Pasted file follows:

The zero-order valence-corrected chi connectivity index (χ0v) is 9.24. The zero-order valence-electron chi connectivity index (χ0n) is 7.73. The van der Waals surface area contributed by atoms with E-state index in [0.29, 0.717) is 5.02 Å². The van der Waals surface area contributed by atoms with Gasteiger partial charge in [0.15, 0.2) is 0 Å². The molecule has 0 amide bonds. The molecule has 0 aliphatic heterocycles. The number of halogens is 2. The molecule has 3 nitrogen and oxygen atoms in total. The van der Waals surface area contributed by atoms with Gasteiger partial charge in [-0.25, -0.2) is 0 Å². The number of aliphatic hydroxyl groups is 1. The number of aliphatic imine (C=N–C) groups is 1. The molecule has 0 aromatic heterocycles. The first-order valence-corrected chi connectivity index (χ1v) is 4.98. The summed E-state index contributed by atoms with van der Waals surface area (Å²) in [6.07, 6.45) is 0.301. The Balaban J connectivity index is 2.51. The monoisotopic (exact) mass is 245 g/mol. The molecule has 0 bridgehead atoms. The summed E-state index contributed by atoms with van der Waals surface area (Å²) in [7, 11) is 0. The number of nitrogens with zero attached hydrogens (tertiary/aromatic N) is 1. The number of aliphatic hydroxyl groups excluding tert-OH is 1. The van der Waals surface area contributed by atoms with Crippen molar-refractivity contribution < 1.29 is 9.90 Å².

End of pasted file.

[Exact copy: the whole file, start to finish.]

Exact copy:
The zero-order valence-corrected chi connectivity index (χ0v) is 9.24. The zero-order valence-electron chi connectivity index (χ0n) is 7.73. The van der Waals surface area contributed by atoms with E-state index in [0.29, 0.717) is 5.02 Å². The van der Waals surface area contributed by atoms with Gasteiger partial charge in [0.15, 0.2) is 0 Å². The molecule has 0 amide bonds. The molecule has 0 aliphatic heterocycles. The number of halogens is 2. The molecule has 3 nitrogen and oxygen atoms in total. The van der Waals surface area contributed by atoms with Gasteiger partial charge in [-0.25, -0.2) is 0 Å². The number of aliphatic hydroxyl groups is 1. The number of aliphatic imine (C=N–C) groups is 1. The molecule has 0 aromatic heterocycles. The first-order valence-corrected chi connectivity index (χ1v) is 4.98. The summed E-state index contributed by atoms with van der Waals surface area (Å²) in [6.07, 6.45) is 0.301. The Balaban J connectivity index is 2.51. The monoisotopic (exact) mass is 245 g/mol. The molecule has 0 bridgehead atoms. The summed E-state index contributed by atoms with van der Waals surface area (Å²) in [7, 11) is 0. The number of nitrogens with zero attached hydrogens (tertiary/aromatic N) is 1. The number of aliphatic hydroxyl groups excluding tert-OH is 1. The van der Waals surface area contributed by atoms with Crippen molar-refractivity contribution < 1.29 is 9.90 Å².